Broadcom (AVGO) has become a bit of a snoozer.
Someone has to say it.
My stance has been this: the company is focused on free cash flow, essentially annuitizing itself. That's what the company's recent purchases have had in common.
You read through analysts reactions and you'll find notes touting the attractiveness of the company's focus on returning 50% of its free cash flow to investors. Hello? Annuity anyone?
I'm not saying this is a bad thing, but we need to recognize it for what it is. Look at the headlines from the company: Free cash flow grew to $2.3 billion, up 8% year over year while the company repurchased 3.5 million shares for $977 million ($279.14 per share) and declared a dividend of $2.65. Revenue rose 9% year over year as well.
With a market cap near $120 billion, buying back roughly $1 billion in stock per quarter adds a nice kicker to Broadcom's $2.65 quarterly dividend. That equates to around 7% annually, in line with goals I discussed in prior Broadcom articles.
This isn't a growth stock any longer, so I don't know why folks discuss it like it is. Expect the company to continue acquisitions, likely more on the infrastructure side, as it continues to balance out that portion of the business against semiconductors.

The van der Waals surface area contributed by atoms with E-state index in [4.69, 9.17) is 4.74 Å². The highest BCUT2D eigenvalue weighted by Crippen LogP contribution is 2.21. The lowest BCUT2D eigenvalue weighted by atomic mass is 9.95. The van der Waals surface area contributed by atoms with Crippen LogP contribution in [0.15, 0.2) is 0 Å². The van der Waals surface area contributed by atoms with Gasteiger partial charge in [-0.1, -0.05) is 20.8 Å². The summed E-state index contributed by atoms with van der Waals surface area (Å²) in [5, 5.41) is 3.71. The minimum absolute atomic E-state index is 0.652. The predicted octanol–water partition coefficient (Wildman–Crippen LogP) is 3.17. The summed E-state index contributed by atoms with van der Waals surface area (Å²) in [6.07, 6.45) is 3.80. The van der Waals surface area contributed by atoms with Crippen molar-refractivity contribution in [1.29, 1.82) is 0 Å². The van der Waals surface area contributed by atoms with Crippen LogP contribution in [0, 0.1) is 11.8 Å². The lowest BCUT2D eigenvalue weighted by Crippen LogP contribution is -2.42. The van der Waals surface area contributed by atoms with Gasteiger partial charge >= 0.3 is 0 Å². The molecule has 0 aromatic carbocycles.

Cash flow. It's all about consistent cash flow.
Some may be optimistic about a turn in semiconductor sales thanks to the new iPhones, but IoT is where the growth stands in the industry. I don't believe the new iPhone will spur much change in Broadcom, which is probably why we didn't see the company budge on full-year revenue guidance. Between lackluster iPhone new sales and the Huawei ban, the bottom may be in for the cycle, but we can stay bottomed for several quarters.
Ironically, the company's CA segment performed better than expected. If you recall, Wall Street recoiled at this acquisition yet it, along with the buyback, helped Broadcom's bottom-line beat expectations.
If one were to back out the 3.5 million shares bought back during the quarter, Broadcom's bottom line would have been closer to $5.12 per share, or a penny below expectations, not the $0.03 beat they reported at $5.16 per share. That helps explain how they could slightly miss (basically report in-line) on top-line revenue at $5.52 billion.
This may come across as me sounding bearish. I'm not. Broadcom is a terrific blend stock (growth/value/income). It should provide consistency and diversity. I expect it to outperform in a bearish market and underperform in a bullish one.
Should the shares close the week above $300, then it would trigger a breakout and could run to $320. On a close under $280, I'd be concerned and expect a downside test of $250 - $260.
Overall, though, I anticipate a wide range of trade over the next six to 12 months as the market waits for storage and semiconductors to signal an actual turn.